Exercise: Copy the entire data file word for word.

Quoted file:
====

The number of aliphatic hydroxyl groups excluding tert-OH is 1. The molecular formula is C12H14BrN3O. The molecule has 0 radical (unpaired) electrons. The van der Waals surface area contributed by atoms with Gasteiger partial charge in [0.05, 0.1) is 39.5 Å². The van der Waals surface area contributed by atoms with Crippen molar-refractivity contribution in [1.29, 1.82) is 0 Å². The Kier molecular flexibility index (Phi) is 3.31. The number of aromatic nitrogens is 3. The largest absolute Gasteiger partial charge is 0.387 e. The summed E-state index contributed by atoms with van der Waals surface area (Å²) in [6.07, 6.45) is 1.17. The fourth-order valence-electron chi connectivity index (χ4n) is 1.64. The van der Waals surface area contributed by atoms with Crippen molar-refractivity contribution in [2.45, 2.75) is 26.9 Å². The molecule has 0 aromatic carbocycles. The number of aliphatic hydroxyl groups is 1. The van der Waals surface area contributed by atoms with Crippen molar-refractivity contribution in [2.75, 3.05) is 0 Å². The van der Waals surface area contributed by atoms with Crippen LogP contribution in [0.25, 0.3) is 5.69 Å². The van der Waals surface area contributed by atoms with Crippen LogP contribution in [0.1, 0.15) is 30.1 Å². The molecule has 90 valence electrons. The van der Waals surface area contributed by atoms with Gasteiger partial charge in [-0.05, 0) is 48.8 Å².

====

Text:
The number of aliphatic hydroxyl groups excluding tert-OH is 1. The molecular formula is C12H14BrN3O. The molecule has 0 radical (unpaired) electrons. The van der Waals surface area contributed by atoms with Gasteiger partial charge in [0.05, 0.1) is 39.5 Å². The van der Waals surface area contributed by atoms with Crippen molar-refractivity contribution in [1.29, 1.82) is 0 Å². The Kier molecular flexibility index (Phi) is 3.31. The number of aromatic nitrogens is 3. The largest absolute Gasteiger partial charge is 0.387 e. The summed E-state index contributed by atoms with van der Waals surface area (Å²) in [6.07, 6.45) is 1.17. The fourth-order valence-electron chi connectivity index (χ4n) is 1.64. The van der Waals surface area contributed by atoms with Crippen molar-refractivity contribution in [2.45, 2.75) is 26.9 Å². The molecule has 0 aromatic carbocycles. The number of aliphatic hydroxyl groups is 1. The van der Waals surface area contributed by atoms with Crippen molar-refractivity contribution in [2.75, 3.05) is 0 Å². The van der Waals surface area contributed by atoms with Crippen LogP contribution in [0.25, 0.3) is 5.69 Å². The van der Waals surface area contributed by atoms with Crippen LogP contribution in [0.1, 0.15) is 30.1 Å². The molecule has 90 valence electrons. The van der Waals surface area contributed by atoms with Gasteiger partial charge in [-0.05, 0) is 48.8 Å².